Apple's iTunes Radio to launch next month with abundant ads
Would you like fries with that song?
With the formal launch of iTunes Radio fast approaching, more details have emerged about how Apple plans to make money from its new streaming audio service.
The answer, in a nutshell, is advertising. But according to a report in AdAge on Tuesday, Cupertino has planned a multi-pronged approach that could easily give competitors like Pandora and Spotify a run for their money.
Apple announced iTunes Radio at WWDC in June, where it was revealed that the service would be available in two flavors: a free, ad-supported version and an ad-free version for iTunes Match subscribers. What wasn't clear was just how much advertising you would be in for if you chose the free option.
According to AdAge, Apple is planning a soft launch. Instead of signing up as many advertisers as it can, it has opted to debut the service with just a few big-name partners, including McDonald's, Nissan, Pepsi, Procter & Gamble, and possibly a few others.
Each of these partners has reportedly been granted exclusivity within their respective industries through the end of 2013 – so don't expect to hear any ads for Coke products on iTunes Radio before next year. Ad industry snoops say the minimum buy-in for one of these coveted slots was around $1m.
Not just audio, either
Initially, at least, the ads will be delivered to every device that can support iTunes radio – meaning anything that can run iTunes, though iDevice fanbois will have to upgrade to iOS 7.
After the launch, advertisers will be able to target specific devices, and the larger the device's screen, the more the ads will cost. What does screen size have to do with it? Well, you didn't think a streaming audio service would only want to serve you audio ads, did you?
No, iTunes Radio will offer a mix of audio and video ads, but according to sources, customers will only see video ads "at times when they are likely to be looking at their device screen," such as when they're fiddling around, skipping tracks and trying to decide what station to tune into next.
The frequency of ads will be conservative, too, at least at first. Cupertino plans to serve up an audio ad about once every 15 minutes and no more than one video ad per hour.
By comparison, Pandora now serves around eight to 12 ads per hour to nonsubscribers, according to research firm Trefis. Of those, only three to four are audio ads, while the rest are "interaction-based display ads."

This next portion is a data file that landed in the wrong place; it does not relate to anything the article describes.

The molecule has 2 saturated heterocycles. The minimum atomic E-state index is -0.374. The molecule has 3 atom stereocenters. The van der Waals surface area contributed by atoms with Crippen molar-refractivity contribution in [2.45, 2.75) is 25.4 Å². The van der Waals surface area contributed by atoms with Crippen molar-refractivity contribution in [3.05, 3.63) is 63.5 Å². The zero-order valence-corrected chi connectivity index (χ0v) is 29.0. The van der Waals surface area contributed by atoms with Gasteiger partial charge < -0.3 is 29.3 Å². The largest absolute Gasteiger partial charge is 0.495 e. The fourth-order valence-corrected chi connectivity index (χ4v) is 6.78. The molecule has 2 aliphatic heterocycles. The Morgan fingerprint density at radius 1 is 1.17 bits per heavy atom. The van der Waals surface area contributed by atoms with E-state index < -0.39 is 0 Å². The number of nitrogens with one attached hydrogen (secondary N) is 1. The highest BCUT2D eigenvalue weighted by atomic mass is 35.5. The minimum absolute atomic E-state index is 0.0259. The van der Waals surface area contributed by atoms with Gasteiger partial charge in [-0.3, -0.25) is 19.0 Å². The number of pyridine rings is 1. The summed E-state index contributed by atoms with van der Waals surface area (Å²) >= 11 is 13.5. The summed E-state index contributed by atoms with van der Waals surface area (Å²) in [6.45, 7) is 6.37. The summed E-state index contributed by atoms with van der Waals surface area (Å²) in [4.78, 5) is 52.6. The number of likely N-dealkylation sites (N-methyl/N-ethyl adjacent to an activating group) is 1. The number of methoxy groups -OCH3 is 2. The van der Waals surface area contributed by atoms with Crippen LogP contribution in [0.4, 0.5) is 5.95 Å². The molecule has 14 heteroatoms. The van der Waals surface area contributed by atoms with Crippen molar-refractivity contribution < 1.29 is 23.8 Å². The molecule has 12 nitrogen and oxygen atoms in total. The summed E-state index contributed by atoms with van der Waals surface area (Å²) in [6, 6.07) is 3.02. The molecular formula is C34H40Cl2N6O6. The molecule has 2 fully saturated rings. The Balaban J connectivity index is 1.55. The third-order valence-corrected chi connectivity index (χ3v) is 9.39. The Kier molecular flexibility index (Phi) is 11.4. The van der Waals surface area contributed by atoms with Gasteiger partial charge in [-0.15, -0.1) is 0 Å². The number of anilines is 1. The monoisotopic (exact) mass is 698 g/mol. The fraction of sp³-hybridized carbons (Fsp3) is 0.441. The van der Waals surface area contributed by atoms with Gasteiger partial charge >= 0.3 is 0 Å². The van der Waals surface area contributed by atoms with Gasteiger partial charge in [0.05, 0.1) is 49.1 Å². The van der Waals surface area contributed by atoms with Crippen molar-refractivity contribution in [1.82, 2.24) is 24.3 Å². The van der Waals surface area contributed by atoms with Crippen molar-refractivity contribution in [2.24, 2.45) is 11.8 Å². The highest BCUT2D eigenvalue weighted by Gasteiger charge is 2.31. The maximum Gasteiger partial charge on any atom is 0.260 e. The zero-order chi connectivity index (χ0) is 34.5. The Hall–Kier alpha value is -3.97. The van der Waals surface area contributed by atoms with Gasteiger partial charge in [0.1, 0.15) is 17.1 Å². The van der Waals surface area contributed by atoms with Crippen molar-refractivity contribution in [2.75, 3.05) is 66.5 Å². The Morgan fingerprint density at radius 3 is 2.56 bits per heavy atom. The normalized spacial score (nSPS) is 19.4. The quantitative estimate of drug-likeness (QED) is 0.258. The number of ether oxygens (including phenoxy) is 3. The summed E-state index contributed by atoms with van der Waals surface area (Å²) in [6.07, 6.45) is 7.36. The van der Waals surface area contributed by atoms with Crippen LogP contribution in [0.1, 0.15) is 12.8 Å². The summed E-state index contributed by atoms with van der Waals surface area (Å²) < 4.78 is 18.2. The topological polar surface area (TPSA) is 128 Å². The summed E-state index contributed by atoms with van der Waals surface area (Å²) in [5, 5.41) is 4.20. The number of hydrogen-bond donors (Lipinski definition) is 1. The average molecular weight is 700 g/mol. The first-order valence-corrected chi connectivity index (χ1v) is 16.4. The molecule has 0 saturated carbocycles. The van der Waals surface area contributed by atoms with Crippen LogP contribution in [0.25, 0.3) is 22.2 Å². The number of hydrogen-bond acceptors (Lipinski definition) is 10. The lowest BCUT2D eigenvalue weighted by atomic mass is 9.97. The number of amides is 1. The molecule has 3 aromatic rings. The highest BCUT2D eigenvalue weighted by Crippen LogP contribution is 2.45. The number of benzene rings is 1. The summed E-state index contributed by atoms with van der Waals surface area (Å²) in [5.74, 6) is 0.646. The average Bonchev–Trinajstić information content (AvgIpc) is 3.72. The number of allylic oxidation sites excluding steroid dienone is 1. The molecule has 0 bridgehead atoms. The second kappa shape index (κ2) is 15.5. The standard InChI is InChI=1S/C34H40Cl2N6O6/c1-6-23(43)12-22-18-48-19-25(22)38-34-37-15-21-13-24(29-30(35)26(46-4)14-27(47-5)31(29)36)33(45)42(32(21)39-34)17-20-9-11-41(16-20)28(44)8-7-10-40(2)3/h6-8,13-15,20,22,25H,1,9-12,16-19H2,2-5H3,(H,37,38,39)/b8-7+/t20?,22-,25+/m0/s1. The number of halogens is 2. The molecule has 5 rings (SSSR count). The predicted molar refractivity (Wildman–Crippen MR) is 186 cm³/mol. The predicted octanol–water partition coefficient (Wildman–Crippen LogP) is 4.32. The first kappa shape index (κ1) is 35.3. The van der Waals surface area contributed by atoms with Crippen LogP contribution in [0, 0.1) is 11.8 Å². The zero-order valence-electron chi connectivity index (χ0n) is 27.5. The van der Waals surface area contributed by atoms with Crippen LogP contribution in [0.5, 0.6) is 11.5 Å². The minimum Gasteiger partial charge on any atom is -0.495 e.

Traditional commercial radio stations, on the other hand, devote around 13 minutes per hour to advertising, which breaks down to about 25 ad spots per hour at 30 seconds each.
Apple is even planning another, slightly sneaky option for listeners who hate ads but don't want to shell out for iTunes Radio out of their own pockets. Certain of the launch partners will be allowed to curate their own stations, which will have fewer ads.
These custom channels won't be labeled as such, except perhaps for a short audio blurb explaining that this block of radio was brought to you by a certain sponsor. So watch out: if you haven't heard a proper ad on iTunes Radio for a while, you might just be getting your music from McDonald's.
Second time's a charm for Apple's ad platform?
Conventional ads on iTunes Radio will be sold through Apple's iAd mobile ad platform, which could boost Cupertino's fortunes in the ad sales business. Previously, iAd has only traded in display ads for iPhones and iPads and has struggled to compete with the likes of Facebook, Google, Millennial Media, and other, more versatile ad networks.
Actually turning a profit is still another matter. Apple's closest competitor in the streaming-audio space, Pandora, has long railed that the licensing fees charged by music publishers make it near impossible to make money. Cupertino is rumored to have skirted this issue somewhat by cutting side deals with individual record labels, but details are scant.
Apple does have one major advantage over Pandora, however. Its iTunes Store gives iTunes Radio listeners the option of buying copies of songs or albums so that they can listen to them whenever they want. In fact, music sales are thought to be the biggest revenue opportunity for Apple's streaming service – but we shall see.
iTunes Radio is expected to launch on an unspecified date in September. ®